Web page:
BPF launches 12-point planning manifesto to streamline application and approval process

Councils must reduce the burden of supporting information required from developers submitting planning applications, the British Property Federation (BPF) has said.

Reducing the amount of additional information required from developers by council planners is a key part of the BPF's 12-point planning manifesto, launched this morning.

Other recommendations include requiring councillors be trained in planning law and land economics before taking a role on local planning committees, in order to make decision-making more consistent.

In addition, the manifesto said that councils should be prepared to let developers pay the cost of processing planning applications to speed up the process.

Francis Salway
BPF chief Salway: "The system is immensely frustrating"

Francis Salway, chief executive of Land Securities and president of the BPF, said: “Of all of the things our members complain about, the main issue is always planning. The system is immensely frustrating for members.”

Under the present system, developers must supply a range of supplementary documents, such as environmental impact assessments, alongside planning applications.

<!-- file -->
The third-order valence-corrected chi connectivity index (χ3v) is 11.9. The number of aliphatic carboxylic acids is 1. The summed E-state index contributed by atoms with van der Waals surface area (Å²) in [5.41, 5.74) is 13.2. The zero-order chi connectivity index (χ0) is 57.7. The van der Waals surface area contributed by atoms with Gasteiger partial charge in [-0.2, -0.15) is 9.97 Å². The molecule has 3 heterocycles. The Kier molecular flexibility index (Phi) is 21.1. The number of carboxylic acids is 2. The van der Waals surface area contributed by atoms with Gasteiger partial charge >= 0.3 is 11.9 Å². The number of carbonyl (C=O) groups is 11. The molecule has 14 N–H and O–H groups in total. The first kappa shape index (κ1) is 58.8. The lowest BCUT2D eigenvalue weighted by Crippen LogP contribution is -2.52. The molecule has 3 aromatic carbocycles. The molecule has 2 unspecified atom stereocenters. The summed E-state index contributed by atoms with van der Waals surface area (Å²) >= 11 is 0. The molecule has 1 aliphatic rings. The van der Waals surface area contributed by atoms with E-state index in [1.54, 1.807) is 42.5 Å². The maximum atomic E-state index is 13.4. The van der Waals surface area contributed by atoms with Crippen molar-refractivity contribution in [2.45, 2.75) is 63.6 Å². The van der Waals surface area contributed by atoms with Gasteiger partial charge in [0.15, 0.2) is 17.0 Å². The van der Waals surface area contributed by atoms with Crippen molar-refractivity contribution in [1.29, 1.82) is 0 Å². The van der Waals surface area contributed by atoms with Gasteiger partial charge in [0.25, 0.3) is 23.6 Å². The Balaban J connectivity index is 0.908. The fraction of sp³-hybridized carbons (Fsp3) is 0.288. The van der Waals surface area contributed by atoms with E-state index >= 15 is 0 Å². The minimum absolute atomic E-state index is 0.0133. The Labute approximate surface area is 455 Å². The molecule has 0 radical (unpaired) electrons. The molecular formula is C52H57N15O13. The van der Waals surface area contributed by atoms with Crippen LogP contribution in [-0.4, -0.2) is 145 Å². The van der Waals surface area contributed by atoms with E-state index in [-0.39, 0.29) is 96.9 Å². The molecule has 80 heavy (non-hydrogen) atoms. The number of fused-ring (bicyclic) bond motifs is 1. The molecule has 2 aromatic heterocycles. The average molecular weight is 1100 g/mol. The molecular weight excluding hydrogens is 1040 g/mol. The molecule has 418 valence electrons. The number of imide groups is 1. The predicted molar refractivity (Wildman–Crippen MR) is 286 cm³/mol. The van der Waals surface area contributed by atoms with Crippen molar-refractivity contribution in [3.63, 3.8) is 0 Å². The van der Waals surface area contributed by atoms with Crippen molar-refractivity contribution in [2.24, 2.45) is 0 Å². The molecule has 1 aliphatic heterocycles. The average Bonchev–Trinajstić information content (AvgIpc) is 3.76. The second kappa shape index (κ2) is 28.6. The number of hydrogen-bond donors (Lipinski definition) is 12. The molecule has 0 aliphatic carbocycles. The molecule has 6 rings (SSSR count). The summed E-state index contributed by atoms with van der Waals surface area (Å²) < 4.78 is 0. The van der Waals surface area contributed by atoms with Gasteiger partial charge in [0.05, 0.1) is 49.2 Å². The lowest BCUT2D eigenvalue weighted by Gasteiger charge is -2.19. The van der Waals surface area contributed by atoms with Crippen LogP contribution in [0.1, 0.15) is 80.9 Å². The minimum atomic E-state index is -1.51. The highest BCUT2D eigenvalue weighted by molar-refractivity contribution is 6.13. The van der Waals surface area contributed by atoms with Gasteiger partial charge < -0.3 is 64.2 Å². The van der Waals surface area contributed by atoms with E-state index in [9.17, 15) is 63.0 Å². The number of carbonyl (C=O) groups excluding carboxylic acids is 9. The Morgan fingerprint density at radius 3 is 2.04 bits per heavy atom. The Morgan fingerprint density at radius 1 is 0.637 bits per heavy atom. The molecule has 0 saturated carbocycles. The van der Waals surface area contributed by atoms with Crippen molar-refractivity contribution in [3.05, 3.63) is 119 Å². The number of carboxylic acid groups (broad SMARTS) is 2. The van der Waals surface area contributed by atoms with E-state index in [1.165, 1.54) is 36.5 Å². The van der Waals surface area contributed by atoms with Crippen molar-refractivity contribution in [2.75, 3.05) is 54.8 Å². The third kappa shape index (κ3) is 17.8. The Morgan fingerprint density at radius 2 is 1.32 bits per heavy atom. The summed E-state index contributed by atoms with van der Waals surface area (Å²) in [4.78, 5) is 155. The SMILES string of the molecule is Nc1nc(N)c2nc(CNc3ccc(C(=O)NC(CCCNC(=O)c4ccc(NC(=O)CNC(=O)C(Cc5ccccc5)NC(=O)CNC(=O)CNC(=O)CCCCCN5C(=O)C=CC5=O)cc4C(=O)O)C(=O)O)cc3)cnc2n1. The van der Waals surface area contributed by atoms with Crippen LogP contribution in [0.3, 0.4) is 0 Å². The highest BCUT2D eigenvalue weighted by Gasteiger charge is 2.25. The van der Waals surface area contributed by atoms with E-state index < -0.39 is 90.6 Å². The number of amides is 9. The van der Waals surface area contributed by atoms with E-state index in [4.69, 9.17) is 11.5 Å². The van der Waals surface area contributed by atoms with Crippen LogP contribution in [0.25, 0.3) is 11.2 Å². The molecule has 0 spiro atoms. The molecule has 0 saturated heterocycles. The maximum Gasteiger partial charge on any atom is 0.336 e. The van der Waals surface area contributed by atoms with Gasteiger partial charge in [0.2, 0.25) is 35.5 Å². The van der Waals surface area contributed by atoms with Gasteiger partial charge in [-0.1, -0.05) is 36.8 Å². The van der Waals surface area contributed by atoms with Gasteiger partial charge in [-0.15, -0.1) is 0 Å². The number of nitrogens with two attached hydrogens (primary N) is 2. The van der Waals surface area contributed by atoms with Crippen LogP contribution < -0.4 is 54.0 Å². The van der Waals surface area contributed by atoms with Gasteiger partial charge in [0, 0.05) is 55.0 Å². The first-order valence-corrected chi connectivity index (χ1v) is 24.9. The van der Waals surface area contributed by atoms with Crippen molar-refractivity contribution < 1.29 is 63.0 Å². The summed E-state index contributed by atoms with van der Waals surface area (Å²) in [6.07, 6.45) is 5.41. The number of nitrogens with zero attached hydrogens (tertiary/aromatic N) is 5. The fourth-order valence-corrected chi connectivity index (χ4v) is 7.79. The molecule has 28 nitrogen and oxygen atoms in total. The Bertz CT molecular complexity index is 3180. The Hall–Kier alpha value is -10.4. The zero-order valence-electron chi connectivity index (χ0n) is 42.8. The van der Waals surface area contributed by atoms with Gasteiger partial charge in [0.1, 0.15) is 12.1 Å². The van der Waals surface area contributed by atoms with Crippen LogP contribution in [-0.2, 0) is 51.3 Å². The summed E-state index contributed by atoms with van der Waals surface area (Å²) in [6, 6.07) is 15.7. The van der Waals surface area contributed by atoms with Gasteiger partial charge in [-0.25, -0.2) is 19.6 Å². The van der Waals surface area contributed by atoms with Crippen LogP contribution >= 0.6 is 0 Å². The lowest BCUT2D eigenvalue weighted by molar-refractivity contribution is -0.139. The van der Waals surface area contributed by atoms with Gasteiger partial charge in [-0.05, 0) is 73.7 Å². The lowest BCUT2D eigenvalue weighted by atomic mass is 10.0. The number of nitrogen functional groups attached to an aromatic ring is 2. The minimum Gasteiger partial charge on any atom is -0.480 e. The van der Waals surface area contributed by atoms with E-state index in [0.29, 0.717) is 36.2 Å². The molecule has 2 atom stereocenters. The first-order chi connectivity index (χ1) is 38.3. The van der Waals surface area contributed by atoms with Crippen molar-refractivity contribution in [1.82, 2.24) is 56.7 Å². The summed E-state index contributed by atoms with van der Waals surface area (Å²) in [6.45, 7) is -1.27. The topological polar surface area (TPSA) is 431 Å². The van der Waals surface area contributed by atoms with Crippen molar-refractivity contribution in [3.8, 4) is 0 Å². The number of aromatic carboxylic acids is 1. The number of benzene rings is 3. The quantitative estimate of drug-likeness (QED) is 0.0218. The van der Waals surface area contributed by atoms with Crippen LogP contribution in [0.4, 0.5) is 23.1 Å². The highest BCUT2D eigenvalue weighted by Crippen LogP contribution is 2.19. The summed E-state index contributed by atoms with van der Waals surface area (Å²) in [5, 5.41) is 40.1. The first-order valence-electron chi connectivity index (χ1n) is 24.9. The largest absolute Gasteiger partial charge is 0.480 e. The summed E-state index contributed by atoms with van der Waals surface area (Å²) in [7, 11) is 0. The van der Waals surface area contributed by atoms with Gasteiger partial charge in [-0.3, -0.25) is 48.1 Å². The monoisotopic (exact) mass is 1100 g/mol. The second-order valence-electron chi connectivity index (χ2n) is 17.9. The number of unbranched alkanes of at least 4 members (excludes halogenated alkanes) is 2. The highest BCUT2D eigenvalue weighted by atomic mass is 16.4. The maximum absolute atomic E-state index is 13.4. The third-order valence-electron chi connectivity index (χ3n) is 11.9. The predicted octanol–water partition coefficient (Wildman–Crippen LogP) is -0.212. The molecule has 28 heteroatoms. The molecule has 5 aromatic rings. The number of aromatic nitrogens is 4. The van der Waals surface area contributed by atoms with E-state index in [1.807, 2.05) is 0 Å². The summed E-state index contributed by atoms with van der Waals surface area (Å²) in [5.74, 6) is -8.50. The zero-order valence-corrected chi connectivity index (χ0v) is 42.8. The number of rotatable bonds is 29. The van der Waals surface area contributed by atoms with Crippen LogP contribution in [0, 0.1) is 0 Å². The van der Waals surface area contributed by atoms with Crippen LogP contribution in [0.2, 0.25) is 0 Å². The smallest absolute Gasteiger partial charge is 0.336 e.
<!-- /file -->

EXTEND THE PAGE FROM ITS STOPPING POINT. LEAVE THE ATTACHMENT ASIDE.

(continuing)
Roger Hepher, head of planning and regeneration at estate agent Savills, said: “We need to reduce the information burden, which has been exacerbated since the spring of this year. Unfortunately, some planning departments are simply using these information requirements as an excuse to simply delay planning applications.”

On the issue of economics training for planners, Sue Wilcox, chair of the BPF planning committee - and also head of planning at Sainsburys - said: “We need to get officers to understand the dire consequences of planning delays. Schemes on the edge of viability can just fall away or can't get funding if they are delayed too long.”

Responding to the report, Steve Quartermain, chief planner at the Department for Communities & Local Government, said: “BPF's manifesto is a welcome contribution to the debate about how to shape a faster, fairer planning system that is fit for purpose and focuses on delivering outcomes for a better user experience.

“The government's reforms are already streamlining the system so it puts communities and better decision-making at the heart of planning.”